Milena Pechoušová

* 1945

  • Author. Did you visit each other, or were there places where you organised?" Milena: "Sokol, in those days, because the children were, we were all young, so most of us had young children. And a Sokol organisation was established, and Sokol was functioning well. And with that Sokol, for example, they used to go to children's camps, and they used to organise different dances and dances like that. Today - first of all, we are old..." Jiří: "Second, we are old, and third, too." Author. Were you somehow present at the beginning, or did you join afterwards?" Milena: "No. We weren't. The Sokol was formed in Johannesburg. So we were kind of outside. There was also an engineer here who wrote “Broucci (Fireflies)”. He did a musical called Broucci (Fireflies). A very nice musical. Broucci after twenty or thirty years." Author: "Who sang the musical?" Milena: "All Czechs." Author. Where did it..." Milena: "It was a couple of performances." Author: "Like amateur theatre?" Milena: "Yeah." Author: "And was that also done within the Sokol, or did you do that here on the side?" Milena: "This was perhaps not within the framework of Sokol either. I have the impression that Peska sang in that too." Jiří: "Yeah." Milena: "Right?" Author: "And were you in touch with those Czechs in Johannesburg, or were those communities more separate? That maybe the Johannesburg ones kept together?" Milena: "Oh yes. Like that, when you went out, it got the word out, who came, came, didn't come, didn't come. Or they organised something over there, so they went to the ball." George: "It wasn't somehow divided. Of course, the 70 kilometres to Joburg plays a role. For example, if you went for a beer after work on a weekday, it was mostly Pretoria here and Joburg there. But on the weekend, for example, if you went, whoever wanted to go, went." Author's note: "But you would describe it as Czechs sticking together? That this way when you were somewhere, you stuck together?" Milena: "Hm."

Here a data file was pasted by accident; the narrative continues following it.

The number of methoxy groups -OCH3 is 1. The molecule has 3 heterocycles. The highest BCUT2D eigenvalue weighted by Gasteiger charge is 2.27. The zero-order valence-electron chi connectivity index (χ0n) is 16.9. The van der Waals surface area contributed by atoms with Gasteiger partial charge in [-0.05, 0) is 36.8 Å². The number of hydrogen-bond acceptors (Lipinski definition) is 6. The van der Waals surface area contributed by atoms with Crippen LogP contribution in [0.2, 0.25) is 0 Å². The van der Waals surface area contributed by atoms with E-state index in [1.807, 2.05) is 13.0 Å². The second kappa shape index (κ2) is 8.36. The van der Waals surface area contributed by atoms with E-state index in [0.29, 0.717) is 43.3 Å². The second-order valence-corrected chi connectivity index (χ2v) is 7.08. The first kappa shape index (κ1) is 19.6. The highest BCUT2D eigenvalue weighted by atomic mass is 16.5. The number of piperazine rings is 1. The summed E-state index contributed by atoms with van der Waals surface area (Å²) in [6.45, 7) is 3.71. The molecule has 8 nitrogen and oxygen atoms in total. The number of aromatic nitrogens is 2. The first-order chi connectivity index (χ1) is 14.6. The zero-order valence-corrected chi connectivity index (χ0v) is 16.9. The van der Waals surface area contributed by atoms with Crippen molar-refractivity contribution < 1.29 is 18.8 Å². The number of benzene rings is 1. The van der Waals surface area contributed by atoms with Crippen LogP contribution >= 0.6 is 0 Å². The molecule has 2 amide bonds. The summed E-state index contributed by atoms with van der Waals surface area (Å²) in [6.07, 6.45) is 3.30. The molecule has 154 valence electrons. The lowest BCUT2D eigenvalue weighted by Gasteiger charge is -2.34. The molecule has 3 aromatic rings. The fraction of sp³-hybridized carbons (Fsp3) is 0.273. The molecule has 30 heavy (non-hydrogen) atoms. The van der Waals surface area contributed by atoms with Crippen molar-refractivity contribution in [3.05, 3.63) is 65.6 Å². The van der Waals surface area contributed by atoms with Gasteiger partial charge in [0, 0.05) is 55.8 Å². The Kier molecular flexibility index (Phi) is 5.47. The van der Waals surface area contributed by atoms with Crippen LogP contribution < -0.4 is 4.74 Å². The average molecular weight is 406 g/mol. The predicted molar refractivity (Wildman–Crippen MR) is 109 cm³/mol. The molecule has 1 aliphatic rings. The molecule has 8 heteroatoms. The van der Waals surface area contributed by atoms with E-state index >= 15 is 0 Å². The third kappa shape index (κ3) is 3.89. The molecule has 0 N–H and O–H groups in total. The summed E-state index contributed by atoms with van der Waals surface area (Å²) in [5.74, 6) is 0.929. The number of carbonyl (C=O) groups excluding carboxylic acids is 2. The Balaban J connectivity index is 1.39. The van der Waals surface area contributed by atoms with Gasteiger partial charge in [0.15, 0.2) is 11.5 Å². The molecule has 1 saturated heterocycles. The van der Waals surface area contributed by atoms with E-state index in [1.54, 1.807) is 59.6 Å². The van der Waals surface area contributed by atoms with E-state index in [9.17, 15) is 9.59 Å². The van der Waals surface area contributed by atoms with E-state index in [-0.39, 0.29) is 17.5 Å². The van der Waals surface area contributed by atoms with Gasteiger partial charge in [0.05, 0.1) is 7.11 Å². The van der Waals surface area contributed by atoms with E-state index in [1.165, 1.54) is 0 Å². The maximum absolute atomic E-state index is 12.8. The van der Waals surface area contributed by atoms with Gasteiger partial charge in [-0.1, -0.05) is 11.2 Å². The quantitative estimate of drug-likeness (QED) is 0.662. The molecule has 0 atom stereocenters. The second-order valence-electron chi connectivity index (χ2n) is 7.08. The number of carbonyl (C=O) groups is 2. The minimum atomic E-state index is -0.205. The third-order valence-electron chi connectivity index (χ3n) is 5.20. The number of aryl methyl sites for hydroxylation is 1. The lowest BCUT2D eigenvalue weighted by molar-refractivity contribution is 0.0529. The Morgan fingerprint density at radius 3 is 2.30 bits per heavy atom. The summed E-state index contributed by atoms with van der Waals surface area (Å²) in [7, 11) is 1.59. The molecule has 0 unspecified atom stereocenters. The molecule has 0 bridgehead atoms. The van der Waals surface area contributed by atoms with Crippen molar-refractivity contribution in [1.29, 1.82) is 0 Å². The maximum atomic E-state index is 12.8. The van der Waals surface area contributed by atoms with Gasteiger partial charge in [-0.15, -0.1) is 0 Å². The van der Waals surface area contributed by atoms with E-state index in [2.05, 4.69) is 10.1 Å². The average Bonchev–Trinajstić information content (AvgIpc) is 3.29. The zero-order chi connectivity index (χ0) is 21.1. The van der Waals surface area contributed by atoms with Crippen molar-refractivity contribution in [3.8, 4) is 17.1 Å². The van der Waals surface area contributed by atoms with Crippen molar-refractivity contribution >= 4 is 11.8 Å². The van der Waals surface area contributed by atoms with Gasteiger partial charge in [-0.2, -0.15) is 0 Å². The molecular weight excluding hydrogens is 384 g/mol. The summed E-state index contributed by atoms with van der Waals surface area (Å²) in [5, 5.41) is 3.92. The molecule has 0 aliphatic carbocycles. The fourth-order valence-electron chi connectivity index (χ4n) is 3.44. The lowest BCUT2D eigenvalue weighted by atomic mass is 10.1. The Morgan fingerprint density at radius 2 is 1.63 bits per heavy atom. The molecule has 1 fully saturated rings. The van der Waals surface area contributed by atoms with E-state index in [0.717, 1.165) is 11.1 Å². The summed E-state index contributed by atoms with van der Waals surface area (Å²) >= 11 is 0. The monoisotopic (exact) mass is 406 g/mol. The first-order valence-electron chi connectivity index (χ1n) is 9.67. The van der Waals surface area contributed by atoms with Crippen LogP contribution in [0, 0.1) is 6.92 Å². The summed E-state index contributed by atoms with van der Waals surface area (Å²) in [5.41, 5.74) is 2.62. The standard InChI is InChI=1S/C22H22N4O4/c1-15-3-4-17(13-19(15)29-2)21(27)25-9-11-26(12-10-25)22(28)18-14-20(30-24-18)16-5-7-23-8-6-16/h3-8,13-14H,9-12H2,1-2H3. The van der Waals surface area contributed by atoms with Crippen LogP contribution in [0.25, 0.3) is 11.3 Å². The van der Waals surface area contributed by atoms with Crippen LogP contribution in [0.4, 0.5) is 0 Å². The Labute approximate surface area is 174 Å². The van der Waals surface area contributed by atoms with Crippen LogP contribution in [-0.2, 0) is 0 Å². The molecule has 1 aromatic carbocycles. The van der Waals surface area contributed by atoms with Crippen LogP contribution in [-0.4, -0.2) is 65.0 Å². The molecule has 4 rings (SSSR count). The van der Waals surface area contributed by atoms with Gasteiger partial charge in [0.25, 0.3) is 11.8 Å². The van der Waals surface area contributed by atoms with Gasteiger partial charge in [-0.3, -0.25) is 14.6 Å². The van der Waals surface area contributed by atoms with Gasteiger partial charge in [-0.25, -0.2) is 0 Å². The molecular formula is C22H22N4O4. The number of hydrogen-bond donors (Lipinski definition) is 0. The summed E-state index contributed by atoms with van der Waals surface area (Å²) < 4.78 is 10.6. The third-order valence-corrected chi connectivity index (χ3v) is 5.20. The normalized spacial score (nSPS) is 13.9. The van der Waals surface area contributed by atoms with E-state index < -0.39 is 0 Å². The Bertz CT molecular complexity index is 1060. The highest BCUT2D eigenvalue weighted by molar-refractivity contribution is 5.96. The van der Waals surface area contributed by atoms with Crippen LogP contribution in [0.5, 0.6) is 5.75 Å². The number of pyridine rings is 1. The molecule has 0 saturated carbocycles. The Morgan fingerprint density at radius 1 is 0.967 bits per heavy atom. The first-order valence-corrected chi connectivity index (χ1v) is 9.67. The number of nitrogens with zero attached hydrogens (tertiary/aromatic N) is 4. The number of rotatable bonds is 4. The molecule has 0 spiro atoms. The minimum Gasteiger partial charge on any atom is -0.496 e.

• Milena: "Look, they put a lot of people in Pretoria because they thought they would learn Afrikaans. The Czechs refused... The Czechs said, 'We need to learn English first because we know one language you can only speak in the Czech Republic and those Slavonic countries.' So we weren't much for learning Afrikaans. They tried to drag us into the church, but they didn't succeed either." Author: Who tried to drag you there? Milena: "Well, those friends of ours, for example. So when they saw that... they didn't try. We had this family that we socialised with quite a bit. But we had some friends, but in South Africa, they never let you know you were an expatriate. Because there were so many emigrants here. And people spoke badly, and they still speak badly today, that they didn't notice. They never laughed that maybe you'd say it wrong." George: "Even though you could see their corners curling up slightly. How many times did you say such an outrageous thing that you didn't figure out until later after you'd learned a little bit? 'Jesus Christ, what did I say!' And they usually didn't laugh, or we didn't experience anything; they would sneer at us." Author's note: "And the friends you had, were there people who weren't Czech? Or did you hang out with Czechs enough?" Milena: "The Czechs stuck together." Author: "And what do you think was that?" Milena: "I think it's because you can't speak properly." Jiří: "Also, when you went out into the countryside, the Burs were not really interested in that." Author: "Like some tramping or camping?" George: "Sort of... So when we wanted to go with some people, it was again Czechs or Slovaks. We lived here in peace and harmony then. We used to tease each other a bit other too, but only for fun. Not that there was any chauvinistic..." Author. Because you guys came in on one plane, you got separated into these different hotels." Milena: "Hey, so, for example, on those maps, there were about 25 Czech women. There were a lot of them who started at Siemens. Siemens, they liked Czechs there. Czechoslovaks."